Inclusiveness: Toronto Dominion Bank, LGBT and Atheists

A few months back, in March, I wrote about an unpleasant interaction between American Atheists and TD Bank when a notary at the Toronto Dominion Bank in Cranford, New Jersey had refused to notarize documents for American Atheists when she learned what American Atheists does. The notary informed them that she could not sign the documents because of “personal reasons” and then asked a colleague to take over for her. 

This story is of particular interest to me for two main reasons:

  1. I am an atheist who writes about topics that I think other atheists will find interesting and I interact with atheists and believers on social media. I am lucky to live in a society that embraces diversity and has laws against discrimination. However, that does not mean that this society is free of bigotry and atheism is a stance that draws ire from the religious and irreligious alike. As I embark on a career change, I have been told that political and religious topics are polarizing and that speaking about them on social media is taboo if I want to land a new job. Yikes! Sometimes I write about both in the same post!
  2. TD is a Canadian bank that I hope promotes Canadian values that I am proud of:  diversity, inclusiveness, acceptance. I was embarrassed, as a Canadian, when the New Jersey Incident happened.

I was somewhat relieved when I read a speech by Ed Clark, Group President and Chief Executive Officer, TD Bank Group, entitled Somewhere over the rainbow: a CEO’s perspective on building an inclusive company. Mr. Clark delivered this speech on June 25, 2014 at the Economic Club of Canada to coincide with the World Pride Human Right’s Conference in Toronto. In it, Mr. Clark talks about how TD offered same sex benefits to TD employees as early as 1994 ahead of many other companies and governments. That’s pretty impressive for a bank, where the work environment is typically conservative.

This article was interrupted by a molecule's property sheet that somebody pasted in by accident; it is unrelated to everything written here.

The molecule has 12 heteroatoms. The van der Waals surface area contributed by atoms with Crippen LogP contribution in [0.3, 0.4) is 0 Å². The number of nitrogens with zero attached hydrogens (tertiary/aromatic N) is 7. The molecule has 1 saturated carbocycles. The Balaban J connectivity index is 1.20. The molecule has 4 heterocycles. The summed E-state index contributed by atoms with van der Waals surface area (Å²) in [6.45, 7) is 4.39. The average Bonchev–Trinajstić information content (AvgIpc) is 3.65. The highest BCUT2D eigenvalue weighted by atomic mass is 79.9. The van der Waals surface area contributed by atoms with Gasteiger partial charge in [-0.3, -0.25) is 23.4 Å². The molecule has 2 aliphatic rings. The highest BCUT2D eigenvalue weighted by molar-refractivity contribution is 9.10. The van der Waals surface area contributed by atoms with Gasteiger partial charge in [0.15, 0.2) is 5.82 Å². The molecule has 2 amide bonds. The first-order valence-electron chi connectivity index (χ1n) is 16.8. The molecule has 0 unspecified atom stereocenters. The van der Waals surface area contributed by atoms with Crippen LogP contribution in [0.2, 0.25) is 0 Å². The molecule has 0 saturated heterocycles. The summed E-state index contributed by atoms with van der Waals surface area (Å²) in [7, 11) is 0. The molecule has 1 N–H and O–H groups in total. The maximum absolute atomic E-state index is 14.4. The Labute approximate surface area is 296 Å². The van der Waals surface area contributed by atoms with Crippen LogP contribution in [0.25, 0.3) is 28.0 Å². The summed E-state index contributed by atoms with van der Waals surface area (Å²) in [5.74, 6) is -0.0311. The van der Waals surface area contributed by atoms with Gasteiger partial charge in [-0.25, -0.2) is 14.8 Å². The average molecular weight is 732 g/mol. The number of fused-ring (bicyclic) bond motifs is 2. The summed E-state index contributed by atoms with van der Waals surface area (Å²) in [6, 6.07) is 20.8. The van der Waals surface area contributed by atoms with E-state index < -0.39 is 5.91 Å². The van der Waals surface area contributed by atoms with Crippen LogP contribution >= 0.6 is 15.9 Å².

Mr. Clark talks about how TD has embedded the principle of inclusiveness into their corporate mission and takes this seriously, for TD monitors “progress through bi-annual surveys” and makes “clear to leaders this is part of their jobs”. TD even “introduced mandatory diversity training for people managers and executives in Canada and the US”. In creating this environment of inclusiveness, TD has learned that “different groups have different issues” so it is clear that TD is dedicated to ensure inclusiveness, monitors for progress and has learned a lot along the way. That’s impressive! Well done, TD!

But Mr. Clark continues to look forward; he acknowledges that, “we should be proud of what we have accomplished, but not complacent”  and explains that a gathering like World Pride would “be outlawed…in almost 80 countries”. I dare say, the figures for atheist gatherings would be the same and like LGBT members, atheists would be put to death in many countries as I’ve mentioned before and of course, atheists, like LGBT, still face discrimination even in Western countries.

I applaud TD for being steadfastly inclusive of LGBT and for knowing that their “employee brand actually grows — people are attracted to our values and want to work for us”. However, given what happened with American Atheists, is Mr. Clark sure TD includes people like David Silverman, American Atheists’ president or indeed, someone like me? Would Mr. Clark hire me to work at TD? I really hope so because I agree with Mr. Clark when he says:

…this issue is about the kind of society in which we want to live. Be a good corporate citizen but don’t just be a good corporate citizen…be a great personal citizen. People believe you when you are invested personally.

h/t Veronica